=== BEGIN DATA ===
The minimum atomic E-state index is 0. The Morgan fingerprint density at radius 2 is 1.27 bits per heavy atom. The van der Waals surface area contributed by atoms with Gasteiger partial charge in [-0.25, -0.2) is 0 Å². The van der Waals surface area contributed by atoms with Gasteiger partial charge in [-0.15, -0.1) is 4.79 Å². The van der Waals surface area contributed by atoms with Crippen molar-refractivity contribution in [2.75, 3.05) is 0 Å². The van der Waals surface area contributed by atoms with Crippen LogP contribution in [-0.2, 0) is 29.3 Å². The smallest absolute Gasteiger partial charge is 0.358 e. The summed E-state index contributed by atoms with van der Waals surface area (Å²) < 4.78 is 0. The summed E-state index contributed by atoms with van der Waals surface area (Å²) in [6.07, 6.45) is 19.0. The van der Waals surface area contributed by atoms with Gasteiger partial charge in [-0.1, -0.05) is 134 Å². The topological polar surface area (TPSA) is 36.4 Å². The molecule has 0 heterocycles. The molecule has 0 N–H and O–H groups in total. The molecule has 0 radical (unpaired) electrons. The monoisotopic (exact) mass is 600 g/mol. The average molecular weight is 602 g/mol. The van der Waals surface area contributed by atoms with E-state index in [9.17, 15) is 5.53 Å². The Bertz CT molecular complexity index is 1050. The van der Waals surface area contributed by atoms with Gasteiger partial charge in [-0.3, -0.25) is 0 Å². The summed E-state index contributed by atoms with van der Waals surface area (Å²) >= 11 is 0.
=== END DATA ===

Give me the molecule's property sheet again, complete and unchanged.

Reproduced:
The minimum atomic E-state index is 0. The Morgan fingerprint density at radius 2 is 1.27 bits per heavy atom. The van der Waals surface area contributed by atoms with Gasteiger partial charge in [-0.25, -0.2) is 0 Å². The van der Waals surface area contributed by atoms with Gasteiger partial charge in [-0.15, -0.1) is 4.79 Å². The van der Waals surface area contributed by atoms with Crippen molar-refractivity contribution in [2.75, 3.05) is 0 Å². The van der Waals surface area contributed by atoms with Crippen LogP contribution in [-0.2, 0) is 29.3 Å². The smallest absolute Gasteiger partial charge is 0.358 e. The summed E-state index contributed by atoms with van der Waals surface area (Å²) < 4.78 is 0. The summed E-state index contributed by atoms with van der Waals surface area (Å²) in [6.07, 6.45) is 19.0. The van der Waals surface area contributed by atoms with Gasteiger partial charge in [-0.1, -0.05) is 134 Å². The topological polar surface area (TPSA) is 36.4 Å². The molecule has 0 heterocycles. The molecule has 0 N–H and O–H groups in total. The molecule has 0 radical (unpaired) electrons. The monoisotopic (exact) mass is 600 g/mol. The average molecular weight is 602 g/mol. The van der Waals surface area contributed by atoms with E-state index in [9.17, 15) is 5.53 Å². The Bertz CT molecular complexity index is 1050. The van der Waals surface area contributed by atoms with Gasteiger partial charge in [-0.3, -0.25) is 0 Å². The summed E-state index contributed by atoms with van der Waals surface area (Å²) >= 11 is 0.